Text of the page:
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HeapSort is one of the most well-known higher-level sorting algorithms and it uses a heap for sorting in a very clever way, at least that's my opinion. When I examined the most important sorting algorithms, I immediately fell in love with HeapSort (and people say uni is useless...). I know, QuickSort has shown to be more efficient in most cases, but I still like HeapSort, and that's why I decided to bring you more information about it and a do-it-yourself guide. Sit down, grab a bag of crisps (if you insist on something else, so be it) and a drink, and build your own HeapSort code.

Like the name says, HeapSort uses a heap for sorting. A heap is a very special tree, satisfying the following requirements:

- It's a binary tree (i.e. every node has at most two children)
- The tree is complete up to at least the next-to-last level and only the rightmost nodes may be missing on the last level
- The value of each node is higher than all of its chilren's

It may sound strange, but that's it. The first two requirements specify a
kind of tree that has some very useful properties. For example, it's
possible to determine a node's parent (`P(x) = |_ x/2 _|`) or its
children (`C(x) = x*2 (left) or x*2 + 1 (right)`) in constant time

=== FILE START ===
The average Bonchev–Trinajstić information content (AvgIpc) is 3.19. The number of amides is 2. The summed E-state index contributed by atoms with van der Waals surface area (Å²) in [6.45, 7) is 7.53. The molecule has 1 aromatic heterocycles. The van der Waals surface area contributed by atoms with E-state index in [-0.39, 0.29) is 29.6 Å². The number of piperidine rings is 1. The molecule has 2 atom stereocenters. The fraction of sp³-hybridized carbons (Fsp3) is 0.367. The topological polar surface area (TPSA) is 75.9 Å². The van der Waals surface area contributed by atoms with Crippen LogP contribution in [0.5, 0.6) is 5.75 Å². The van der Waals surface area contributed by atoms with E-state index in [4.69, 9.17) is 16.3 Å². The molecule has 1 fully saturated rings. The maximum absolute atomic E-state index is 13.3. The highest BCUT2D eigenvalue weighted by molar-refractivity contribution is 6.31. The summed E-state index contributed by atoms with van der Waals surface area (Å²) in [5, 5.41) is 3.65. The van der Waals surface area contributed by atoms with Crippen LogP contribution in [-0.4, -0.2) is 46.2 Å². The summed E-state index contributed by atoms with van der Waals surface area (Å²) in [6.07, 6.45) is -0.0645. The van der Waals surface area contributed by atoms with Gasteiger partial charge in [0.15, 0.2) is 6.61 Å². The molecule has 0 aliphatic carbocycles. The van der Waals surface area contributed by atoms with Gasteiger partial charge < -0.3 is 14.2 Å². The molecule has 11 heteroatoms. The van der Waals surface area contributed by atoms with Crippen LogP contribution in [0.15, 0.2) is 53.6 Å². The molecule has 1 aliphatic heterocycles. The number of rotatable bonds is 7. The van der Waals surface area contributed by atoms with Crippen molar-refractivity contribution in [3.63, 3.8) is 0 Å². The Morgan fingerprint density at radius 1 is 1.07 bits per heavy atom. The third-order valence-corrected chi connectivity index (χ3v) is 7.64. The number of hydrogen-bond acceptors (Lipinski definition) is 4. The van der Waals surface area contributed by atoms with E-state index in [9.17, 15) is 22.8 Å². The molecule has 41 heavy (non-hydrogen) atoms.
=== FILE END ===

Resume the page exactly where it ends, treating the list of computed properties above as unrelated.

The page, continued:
(the formulae involve only constants--what did you expect?). Furthermore,
a heap can be saved in a single array without losing the tree structure.
As an overall conclusion, it's pretty easy and fast to construct a heap
from an array, then take the first element of it several times,
"repairing" the heap after each removal. The values taken from the top are
then sorted downwards. Great, isn't it? Here's how it works in
practice:

Everything starts with the array that's to be sorted (called A[1..n] here). This array is also where the heap will be built. The following diagram shows how the tree form of a heap in the array would look like:

__ A[1]_ / \ A[2] A[3] / \ / \ A[4] A[5] A[6] A[7] / \ A[8] A[9]

After looking at this, all the requirements and gains should be well understandable.

All the properties of the heap lead to the conclusion that requirement #3
is already fulfilled starting from element `|_ n/2 + 1 _|` for any
array you can think of. Now, to build a heap from it, you go backwards
from the middle (i.e. the elements before the part that already *is* part
of the heap) and move the new element to the right place. If its value is
lower than both of its children, it's swapped with the higher of the
children (and then the same needs to be done again with the node's new
children and so on). After this, another element fulfills all
requirements. When you've worked your way to the first element in the
array, you've got a fully featured heap and you can start sorting.

There it goes! Again, you work your way from the end (the very end this time, not the middle) to the start and swap the last element of the heap with the first one. Then, you make the heap smaller (the swap you just performed moved a sorted value to the end of the heap, you don't want to move it again) and get the new first element of the heap into its correct position, just like you did when you built the heap. This goes on and on and on and suddenly, your heap is only one element. Congratulations, you're through!